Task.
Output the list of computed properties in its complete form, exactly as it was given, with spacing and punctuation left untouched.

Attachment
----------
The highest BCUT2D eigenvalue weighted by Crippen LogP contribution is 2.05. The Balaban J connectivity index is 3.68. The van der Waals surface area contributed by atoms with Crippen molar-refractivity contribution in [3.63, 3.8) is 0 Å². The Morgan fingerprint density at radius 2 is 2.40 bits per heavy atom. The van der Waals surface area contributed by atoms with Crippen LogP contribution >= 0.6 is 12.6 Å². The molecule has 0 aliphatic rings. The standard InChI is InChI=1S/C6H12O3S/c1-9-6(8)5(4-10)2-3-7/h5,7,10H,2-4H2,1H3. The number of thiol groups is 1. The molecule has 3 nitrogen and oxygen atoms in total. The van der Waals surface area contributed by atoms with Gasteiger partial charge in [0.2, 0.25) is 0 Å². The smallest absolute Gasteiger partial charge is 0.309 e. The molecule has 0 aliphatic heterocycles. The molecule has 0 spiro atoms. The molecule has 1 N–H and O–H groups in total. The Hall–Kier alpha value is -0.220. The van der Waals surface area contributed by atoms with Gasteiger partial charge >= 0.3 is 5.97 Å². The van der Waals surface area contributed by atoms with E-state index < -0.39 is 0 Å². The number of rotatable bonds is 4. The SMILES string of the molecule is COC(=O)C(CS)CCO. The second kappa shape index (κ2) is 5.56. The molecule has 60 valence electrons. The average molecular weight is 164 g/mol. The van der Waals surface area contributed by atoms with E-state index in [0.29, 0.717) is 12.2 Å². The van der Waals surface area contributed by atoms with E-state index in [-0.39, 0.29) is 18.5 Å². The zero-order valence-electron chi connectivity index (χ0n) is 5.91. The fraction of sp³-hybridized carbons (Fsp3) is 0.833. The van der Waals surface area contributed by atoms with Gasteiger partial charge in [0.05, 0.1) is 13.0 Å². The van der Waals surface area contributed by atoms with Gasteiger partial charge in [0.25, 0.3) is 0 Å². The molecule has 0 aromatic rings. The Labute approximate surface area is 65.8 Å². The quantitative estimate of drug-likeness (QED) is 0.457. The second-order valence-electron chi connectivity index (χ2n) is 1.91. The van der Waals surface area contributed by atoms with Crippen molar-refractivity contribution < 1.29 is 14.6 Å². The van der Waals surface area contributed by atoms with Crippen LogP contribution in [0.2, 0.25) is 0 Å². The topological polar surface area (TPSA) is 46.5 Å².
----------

The highest BCUT2D eigenvalue weighted by Crippen LogP contribution is 2.05. The Balaban J connectivity index is 3.68. The van der Waals surface area contributed by atoms with Crippen molar-refractivity contribution in [3.63, 3.8) is 0 Å². The Morgan fingerprint density at radius 2 is 2.40 bits per heavy atom. The van der Waals surface area contributed by atoms with Crippen LogP contribution >= 0.6 is 12.6 Å². The molecule has 0 aliphatic rings. The standard InChI is InChI=1S/C6H12O3S/c1-9-6(8)5(4-10)2-3-7/h5,7,10H,2-4H2,1H3. The number of thiol groups is 1. The molecule has 3 nitrogen and oxygen atoms in total. The van der Waals surface area contributed by atoms with Gasteiger partial charge in [0.2, 0.25) is 0 Å². The smallest absolute Gasteiger partial charge is 0.309 e. The molecule has 0 aliphatic heterocycles. The molecule has 0 spiro atoms. The molecule has 1 N–H and O–H groups in total. The Hall–Kier alpha value is -0.220. The van der Waals surface area contributed by atoms with Gasteiger partial charge >= 0.3 is 5.97 Å². The van der Waals surface area contributed by atoms with E-state index < -0.39 is 0 Å². The number of rotatable bonds is 4. The SMILES string of the molecule is COC(=O)C(CS)CCO. The second kappa shape index (κ2) is 5.56. The molecule has 60 valence electrons. The average molecular weight is 164 g/mol. The van der Waals surface area contributed by atoms with E-state index in [0.29, 0.717) is 12.2 Å². The van der Waals surface area contributed by atoms with E-state index in [-0.39, 0.29) is 18.5 Å². The zero-order valence-electron chi connectivity index (χ0n) is 5.91. The fraction of sp³-hybridized carbons (Fsp3) is 0.833. The van der Waals surface area contributed by atoms with Gasteiger partial charge in [0.05, 0.1) is 13.0 Å². The van der Waals surface area contributed by atoms with Gasteiger partial charge in [0.25, 0.3) is 0 Å². The molecule has 0 aromatic rings. The Labute approximate surface area is 65.8 Å². The quantitative estimate of drug-likeness (QED) is 0.457. The second-order valence-electron chi connectivity index (χ2n) is 1.91. The van der Waals surface area contributed by atoms with Crippen molar-refractivity contribution < 1.29 is 14.6 Å². The van der Waals surface area contributed by atoms with Crippen LogP contribution in [0.2, 0.25) is 0 Å². The topological polar surface area (TPSA) is 46.5 Å².